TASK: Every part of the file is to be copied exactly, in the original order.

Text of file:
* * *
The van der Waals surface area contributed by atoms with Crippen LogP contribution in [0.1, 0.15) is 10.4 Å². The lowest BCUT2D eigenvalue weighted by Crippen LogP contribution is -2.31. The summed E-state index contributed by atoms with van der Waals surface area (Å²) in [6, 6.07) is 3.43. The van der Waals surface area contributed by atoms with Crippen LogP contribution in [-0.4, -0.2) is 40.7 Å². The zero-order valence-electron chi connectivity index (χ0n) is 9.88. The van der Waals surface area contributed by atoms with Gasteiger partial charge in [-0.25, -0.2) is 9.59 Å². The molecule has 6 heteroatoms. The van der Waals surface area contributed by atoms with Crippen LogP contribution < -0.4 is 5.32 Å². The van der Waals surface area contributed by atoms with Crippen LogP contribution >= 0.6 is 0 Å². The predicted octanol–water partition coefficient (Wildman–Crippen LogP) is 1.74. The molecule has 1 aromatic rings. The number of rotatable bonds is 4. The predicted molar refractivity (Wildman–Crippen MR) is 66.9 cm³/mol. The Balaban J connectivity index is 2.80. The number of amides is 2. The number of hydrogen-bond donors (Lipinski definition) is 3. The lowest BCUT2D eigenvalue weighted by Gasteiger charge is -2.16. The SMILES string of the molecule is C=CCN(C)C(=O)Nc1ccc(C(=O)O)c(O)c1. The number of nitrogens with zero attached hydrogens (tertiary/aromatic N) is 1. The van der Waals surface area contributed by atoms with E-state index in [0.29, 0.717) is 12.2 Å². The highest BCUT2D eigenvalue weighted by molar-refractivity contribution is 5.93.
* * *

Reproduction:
The van der Waals surface area contributed by atoms with Crippen LogP contribution in [0.1, 0.15) is 10.4 Å². The lowest BCUT2D eigenvalue weighted by Crippen LogP contribution is -2.31. The summed E-state index contributed by atoms with van der Waals surface area (Å²) in [6, 6.07) is 3.43. The van der Waals surface area contributed by atoms with Crippen LogP contribution in [-0.4, -0.2) is 40.7 Å². The zero-order valence-electron chi connectivity index (χ0n) is 9.88. The van der Waals surface area contributed by atoms with Gasteiger partial charge in [-0.25, -0.2) is 9.59 Å². The molecule has 6 heteroatoms. The van der Waals surface area contributed by atoms with Crippen LogP contribution < -0.4 is 5.32 Å². The van der Waals surface area contributed by atoms with Crippen LogP contribution >= 0.6 is 0 Å². The predicted octanol–water partition coefficient (Wildman–Crippen LogP) is 1.74. The molecule has 1 aromatic rings. The number of rotatable bonds is 4. The predicted molar refractivity (Wildman–Crippen MR) is 66.9 cm³/mol. The Balaban J connectivity index is 2.80. The number of amides is 2. The number of hydrogen-bond donors (Lipinski definition) is 3. The lowest BCUT2D eigenvalue weighted by Gasteiger charge is -2.16. The SMILES string of the molecule is C=CCN(C)C(=O)Nc1ccc(C(=O)O)c(O)c1. The number of nitrogens with zero attached hydrogens (tertiary/aromatic N) is 1. The van der Waals surface area contributed by atoms with E-state index in [0.29, 0.717) is 12.2 Å². The highest BCUT2D eigenvalue weighted by molar-refractivity contribution is 5.93.